Philanthropic diversification

Applied to Diversification is Underrated 10mo ago

One choice a donor facesPhilanthropic diversification is whetherthe practice of allocating donations to donate tomultiple charities rather than the single charity with the highest expected value, or diversify their giving across a portfolio of different charities or focus areas.value.

There are prima facie strong reasons for a risk-neutral donor seeking to maximize the expected value of their donation to donate to only one charity. It may seem as though, if the donor believes their first dollar will do the most good if donated to some charity, they should also donate the second dollar to that charity, and so on until they run out of dollars to donate (Landsburg 1997).donate.[1]

Fourth, when a donor gives a very large amount, or gives to a very small charity, the donation will experience significant diminishing marginal returns, to the point where it is no longer the option with the highest [expected value](Expected value)expected value.

BibliographyFurther reading

Landsburg, Steven E. (1997) Giving your all, Slate, January 11.
A simple argument for donating to only one charity.

Snowden, James (2019) Should we give to more than one charity? In Effective altruism: Philosophical issues, edited byin Hilary Greaves and& Theron Pummer,Pummer (eds.) Effective Altruism, Oxford: Oxford University Press.Press, pp. 69–79.

  1. ^

    Landsburg, Steven E. (1997) Giving your all, Slate, January 11.

Applied to Worldview Diversification 2y ago

Snowden, James (2019). Should we give to more than one charity? In Effective altruism: Philosophical issues, edited by Hilary Greaves and Theron Pummer, Oxford University Press.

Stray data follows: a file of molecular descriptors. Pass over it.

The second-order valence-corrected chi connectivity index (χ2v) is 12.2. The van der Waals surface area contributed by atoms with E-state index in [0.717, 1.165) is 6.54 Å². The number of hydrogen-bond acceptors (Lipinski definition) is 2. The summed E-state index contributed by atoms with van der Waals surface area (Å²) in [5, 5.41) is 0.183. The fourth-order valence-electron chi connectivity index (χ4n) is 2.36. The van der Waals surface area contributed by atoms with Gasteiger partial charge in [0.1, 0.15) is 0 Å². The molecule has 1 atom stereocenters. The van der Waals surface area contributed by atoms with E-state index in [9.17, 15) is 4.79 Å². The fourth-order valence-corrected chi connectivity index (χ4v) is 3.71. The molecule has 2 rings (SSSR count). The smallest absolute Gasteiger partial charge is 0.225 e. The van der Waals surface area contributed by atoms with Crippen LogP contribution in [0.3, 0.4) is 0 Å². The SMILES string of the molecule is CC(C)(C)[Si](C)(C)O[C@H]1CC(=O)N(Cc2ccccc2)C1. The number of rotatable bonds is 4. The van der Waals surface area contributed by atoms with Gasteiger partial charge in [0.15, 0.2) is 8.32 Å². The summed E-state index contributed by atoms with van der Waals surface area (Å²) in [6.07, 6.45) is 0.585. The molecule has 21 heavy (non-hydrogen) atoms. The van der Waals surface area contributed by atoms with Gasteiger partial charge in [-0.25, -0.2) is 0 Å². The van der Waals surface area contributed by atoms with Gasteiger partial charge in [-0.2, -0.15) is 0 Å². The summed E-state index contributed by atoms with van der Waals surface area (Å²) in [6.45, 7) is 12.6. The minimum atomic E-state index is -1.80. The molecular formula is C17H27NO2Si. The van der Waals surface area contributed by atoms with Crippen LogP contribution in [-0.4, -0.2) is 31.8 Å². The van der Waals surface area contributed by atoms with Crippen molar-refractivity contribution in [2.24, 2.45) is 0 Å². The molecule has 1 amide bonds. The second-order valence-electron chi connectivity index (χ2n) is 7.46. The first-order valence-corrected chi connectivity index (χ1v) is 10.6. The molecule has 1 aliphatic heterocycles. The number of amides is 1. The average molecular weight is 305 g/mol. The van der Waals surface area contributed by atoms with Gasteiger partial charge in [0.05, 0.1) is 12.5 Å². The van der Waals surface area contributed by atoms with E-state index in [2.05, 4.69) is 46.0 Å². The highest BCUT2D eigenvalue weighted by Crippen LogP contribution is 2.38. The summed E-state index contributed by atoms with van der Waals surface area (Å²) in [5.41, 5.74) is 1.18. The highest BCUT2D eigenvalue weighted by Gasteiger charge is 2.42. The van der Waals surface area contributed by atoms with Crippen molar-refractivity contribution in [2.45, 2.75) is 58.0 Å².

Snowden, James (2019). Should we give to more than one charity? In Effective altruism: Philosophical issues, edited by Hilary Greaves and Theron Pummer, Oxford University Press.

Further readingBibliography

Landburg, Steven. 1997. Giving your all.
A simple argument for donating to only one charity.

Kuhn, Ben. 2014.Ben (2014) How many causes should you give to?, Ben Kuhn’s Blog, June.
An article considering the arguments for and against diversifying a charitable portfolio.

Landsburg, Steven E. (1997) Giving your all, Slate, January 11.
A simple argument for donating to only one charity.

However, there are a number of reasons why diversifying donations may sometimes be justified. 

First, new evidence may change a donor’s mind about the charity which can most effectively use their donation. 

Second, given uncertainty surrounding the effectiveness of charities, donating to multiple charities reduces the risk of a donor’s donations having little or no impact. Even risk-neutral donors can become demoralized upon finding out that their charitable donations had much less impact than initially expected. 

Third, being an active donor to multiple charities may make it easier to obtain more information on each of them. This is useful for prioritizing future donation decisions, and spreading the word to others. 

Fourth, when a donor gives a very large amount, or gives to a very small charity, the donation will experience significant diminishing marginal returns, to the point where it is no longer the option with the highest expected value[expected value](Expected value). 

diminishing returns | donation choice | EA funding | effective giving | philanthropic coordination | risk aversion